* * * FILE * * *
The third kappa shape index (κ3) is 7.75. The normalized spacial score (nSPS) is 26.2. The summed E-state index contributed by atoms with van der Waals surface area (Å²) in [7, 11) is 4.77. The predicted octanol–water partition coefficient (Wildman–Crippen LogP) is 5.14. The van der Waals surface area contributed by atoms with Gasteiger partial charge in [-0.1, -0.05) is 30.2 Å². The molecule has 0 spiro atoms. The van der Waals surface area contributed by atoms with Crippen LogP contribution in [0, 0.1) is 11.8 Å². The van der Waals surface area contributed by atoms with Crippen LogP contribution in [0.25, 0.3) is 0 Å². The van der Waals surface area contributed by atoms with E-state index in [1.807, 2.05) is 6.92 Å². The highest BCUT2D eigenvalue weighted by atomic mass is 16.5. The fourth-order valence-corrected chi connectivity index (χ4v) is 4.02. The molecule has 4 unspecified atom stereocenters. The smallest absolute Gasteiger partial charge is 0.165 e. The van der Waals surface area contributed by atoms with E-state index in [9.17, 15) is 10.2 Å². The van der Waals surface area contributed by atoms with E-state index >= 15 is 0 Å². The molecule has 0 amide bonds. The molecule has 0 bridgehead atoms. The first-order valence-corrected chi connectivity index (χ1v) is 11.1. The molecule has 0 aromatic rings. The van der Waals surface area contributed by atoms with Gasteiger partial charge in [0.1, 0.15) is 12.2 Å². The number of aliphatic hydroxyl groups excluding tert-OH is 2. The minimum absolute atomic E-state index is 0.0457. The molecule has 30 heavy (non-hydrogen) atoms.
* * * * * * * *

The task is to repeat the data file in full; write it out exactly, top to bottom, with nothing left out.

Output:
The third kappa shape index (κ3) is 7.75. The normalized spacial score (nSPS) is 26.2. The summed E-state index contributed by atoms with van der Waals surface area (Å²) in [7, 11) is 4.77. The predicted octanol–water partition coefficient (Wildman–Crippen LogP) is 5.14. The van der Waals surface area contributed by atoms with Gasteiger partial charge in [-0.1, -0.05) is 30.2 Å². The molecule has 0 spiro atoms. The van der Waals surface area contributed by atoms with Crippen LogP contribution in [0, 0.1) is 11.8 Å². The van der Waals surface area contributed by atoms with Crippen LogP contribution in [0.25, 0.3) is 0 Å². The van der Waals surface area contributed by atoms with E-state index in [1.807, 2.05) is 6.92 Å². The highest BCUT2D eigenvalue weighted by atomic mass is 16.5. The fourth-order valence-corrected chi connectivity index (χ4v) is 4.02. The molecule has 4 unspecified atom stereocenters. The smallest absolute Gasteiger partial charge is 0.165 e. The van der Waals surface area contributed by atoms with E-state index in [9.17, 15) is 10.2 Å². The van der Waals surface area contributed by atoms with E-state index >= 15 is 0 Å². The molecule has 0 amide bonds. The molecule has 0 bridgehead atoms. The first-order valence-corrected chi connectivity index (χ1v) is 11.1. The molecule has 0 aromatic rings. The van der Waals surface area contributed by atoms with Gasteiger partial charge in [0.1, 0.15) is 12.2 Å². The number of aliphatic hydroxyl groups excluding tert-OH is 2. The minimum absolute atomic E-state index is 0.0457. The molecule has 30 heavy (non-hydrogen) atoms.